Again argument without evidence, it shouldn’t be too hard to provide some links for this case study should it? I’m not going to do your homework for you. Once again though, there is no set aside in Kent or anywhere else in the UK.

    “If a 5% cut in their £6 billion per year budget is all that is happening at the moment I will not lose too much sleep about that. Nor will anyone else much, unless they work there.”

    So, lets get this straight; you are bemoaning the loss of environmental funding and yet are lauding cuts to the one government body that directly funds environment & conservation issues? Wow.

    And no I don’t work for DEFRA, I’ve had a few drips of money from them for work in the past but most of my funding comes from BBSRC and levy boards. The likes of the Centre for Ecology & Hydrology and Natural England on the other hand…

  63. #64 Chris S.
    August 12, 2010

    “On what basis do you consider this to a “piece of tripe”, is this your own personal view based on years of study in this field”

    On the basis I have a passing understanding of basic statistics. I’ve also read (and (mostly) understood) the paper, the comment and the response – have you?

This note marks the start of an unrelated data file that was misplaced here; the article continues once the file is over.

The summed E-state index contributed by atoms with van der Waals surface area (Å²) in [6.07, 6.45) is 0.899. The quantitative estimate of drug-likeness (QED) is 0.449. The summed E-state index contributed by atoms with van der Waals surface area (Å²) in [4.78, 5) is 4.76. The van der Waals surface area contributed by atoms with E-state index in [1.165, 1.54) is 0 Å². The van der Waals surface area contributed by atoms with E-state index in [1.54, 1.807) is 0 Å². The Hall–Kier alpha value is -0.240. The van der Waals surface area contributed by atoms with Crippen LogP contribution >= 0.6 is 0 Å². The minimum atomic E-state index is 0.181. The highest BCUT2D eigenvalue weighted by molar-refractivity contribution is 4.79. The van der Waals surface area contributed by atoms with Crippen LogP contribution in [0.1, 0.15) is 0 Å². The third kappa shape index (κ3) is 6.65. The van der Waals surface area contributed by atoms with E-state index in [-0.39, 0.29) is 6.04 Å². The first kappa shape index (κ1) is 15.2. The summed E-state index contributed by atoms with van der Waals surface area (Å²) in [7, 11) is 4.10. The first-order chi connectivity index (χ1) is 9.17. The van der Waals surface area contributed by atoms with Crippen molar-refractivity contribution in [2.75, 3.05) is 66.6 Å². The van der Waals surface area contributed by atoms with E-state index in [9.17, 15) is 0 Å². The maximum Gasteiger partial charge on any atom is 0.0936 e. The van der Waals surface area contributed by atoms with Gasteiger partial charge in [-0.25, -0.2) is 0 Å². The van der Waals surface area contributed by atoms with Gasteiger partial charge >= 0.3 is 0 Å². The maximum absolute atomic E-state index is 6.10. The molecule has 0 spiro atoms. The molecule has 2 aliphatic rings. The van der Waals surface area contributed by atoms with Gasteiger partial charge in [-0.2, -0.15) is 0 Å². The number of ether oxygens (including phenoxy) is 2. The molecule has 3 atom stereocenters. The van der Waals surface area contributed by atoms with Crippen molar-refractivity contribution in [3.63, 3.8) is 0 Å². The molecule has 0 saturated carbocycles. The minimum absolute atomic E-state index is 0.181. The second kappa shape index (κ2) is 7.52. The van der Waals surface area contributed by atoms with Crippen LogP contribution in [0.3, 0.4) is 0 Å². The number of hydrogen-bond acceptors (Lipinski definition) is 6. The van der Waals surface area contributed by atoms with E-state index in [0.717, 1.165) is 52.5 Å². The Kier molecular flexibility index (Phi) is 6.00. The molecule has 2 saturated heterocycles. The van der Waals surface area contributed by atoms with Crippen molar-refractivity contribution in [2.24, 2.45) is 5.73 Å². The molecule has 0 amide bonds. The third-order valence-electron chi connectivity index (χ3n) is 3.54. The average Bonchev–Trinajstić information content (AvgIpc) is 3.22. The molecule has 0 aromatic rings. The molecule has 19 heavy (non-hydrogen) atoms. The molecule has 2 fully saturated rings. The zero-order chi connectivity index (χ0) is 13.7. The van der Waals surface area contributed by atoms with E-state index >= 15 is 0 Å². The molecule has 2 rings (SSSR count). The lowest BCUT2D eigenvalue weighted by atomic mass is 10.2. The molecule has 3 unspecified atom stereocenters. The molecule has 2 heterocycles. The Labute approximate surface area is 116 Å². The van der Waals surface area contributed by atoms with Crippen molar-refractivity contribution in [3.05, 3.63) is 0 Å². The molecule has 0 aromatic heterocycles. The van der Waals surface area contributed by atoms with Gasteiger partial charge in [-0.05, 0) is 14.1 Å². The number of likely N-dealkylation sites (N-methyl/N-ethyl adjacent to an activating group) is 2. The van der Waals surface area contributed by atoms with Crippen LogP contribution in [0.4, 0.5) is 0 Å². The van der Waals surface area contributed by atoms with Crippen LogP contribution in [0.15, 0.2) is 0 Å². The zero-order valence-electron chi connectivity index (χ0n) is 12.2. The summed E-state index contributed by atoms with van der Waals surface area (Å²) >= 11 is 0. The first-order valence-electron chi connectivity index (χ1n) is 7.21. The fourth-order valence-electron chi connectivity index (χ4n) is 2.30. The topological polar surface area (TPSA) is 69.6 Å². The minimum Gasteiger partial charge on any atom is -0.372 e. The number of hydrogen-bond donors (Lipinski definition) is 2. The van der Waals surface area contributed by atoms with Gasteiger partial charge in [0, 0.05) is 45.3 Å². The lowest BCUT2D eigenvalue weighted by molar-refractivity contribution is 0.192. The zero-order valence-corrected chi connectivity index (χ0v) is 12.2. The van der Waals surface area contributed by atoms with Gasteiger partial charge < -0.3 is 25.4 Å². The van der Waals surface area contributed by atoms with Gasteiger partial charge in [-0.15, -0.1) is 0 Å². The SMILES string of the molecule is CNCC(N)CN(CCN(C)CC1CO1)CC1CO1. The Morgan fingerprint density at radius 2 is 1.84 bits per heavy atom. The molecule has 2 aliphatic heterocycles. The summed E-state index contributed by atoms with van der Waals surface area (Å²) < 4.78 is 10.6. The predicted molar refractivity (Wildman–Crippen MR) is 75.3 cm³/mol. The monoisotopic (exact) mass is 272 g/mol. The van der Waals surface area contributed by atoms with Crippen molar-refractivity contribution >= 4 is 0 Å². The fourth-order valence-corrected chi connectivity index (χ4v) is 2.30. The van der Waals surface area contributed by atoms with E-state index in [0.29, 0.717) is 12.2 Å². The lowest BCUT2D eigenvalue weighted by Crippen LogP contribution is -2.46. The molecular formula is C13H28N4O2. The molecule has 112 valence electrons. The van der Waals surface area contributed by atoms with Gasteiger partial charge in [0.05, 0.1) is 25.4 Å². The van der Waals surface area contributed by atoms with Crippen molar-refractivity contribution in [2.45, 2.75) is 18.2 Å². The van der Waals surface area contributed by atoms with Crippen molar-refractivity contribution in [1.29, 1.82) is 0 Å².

I note you’ve sidestepped my question: “Or can you, crakar, demonstrate where MacLean et al. deal with the Foster et al. critiscisms?”

    I won’t hold my breath. But I am away for a few days so you’ve got time to work it out…

  64. #65 Marco
    August 12, 2010

    Jack, do you really want us to spend much time on Jo Nova? Because then you will not get your wish. She’s not worth it.

    NOAA’s funding is a good example of conflating climate science with everything related to studying the earth.

    What does NOAA do?
    “From daily weather forecasts, severe storm warnings and climate monitoring to fisheries management, coastal restoration and supporting marine commerce, NOAA’s products and services support economic vitality and affect more than one-third of America’s gross domestic product.”
    http://www.noaa.gov/about-noaa.html

    Notice that climate monitoring is just one of many aspects? Even if there was no climate change, billions would be used just on monitoring the weather and the oceans, because they are vital for the economy.

    Regarding NASA: in 2010 its earth science section will get a total of 1.4 billion. This is the section that includes, but is not limited to, climate change. Compare that to Jo Nova’s 6 billion.

  65. #66 Jack Savage
    August 14, 2010

    @ everyone

    Well, there is a thing.

    Here was me thinking I had formed an impression that more “workaday” environmentalism has been shunted on to the back burner and I tried to show you, in some small way, why I had formed that opinion. Apparently,however, according to you lot, I had not.
    It is extraordinary how you all could know what opinion I had formed better than I could myself. I am in the presence of great minds.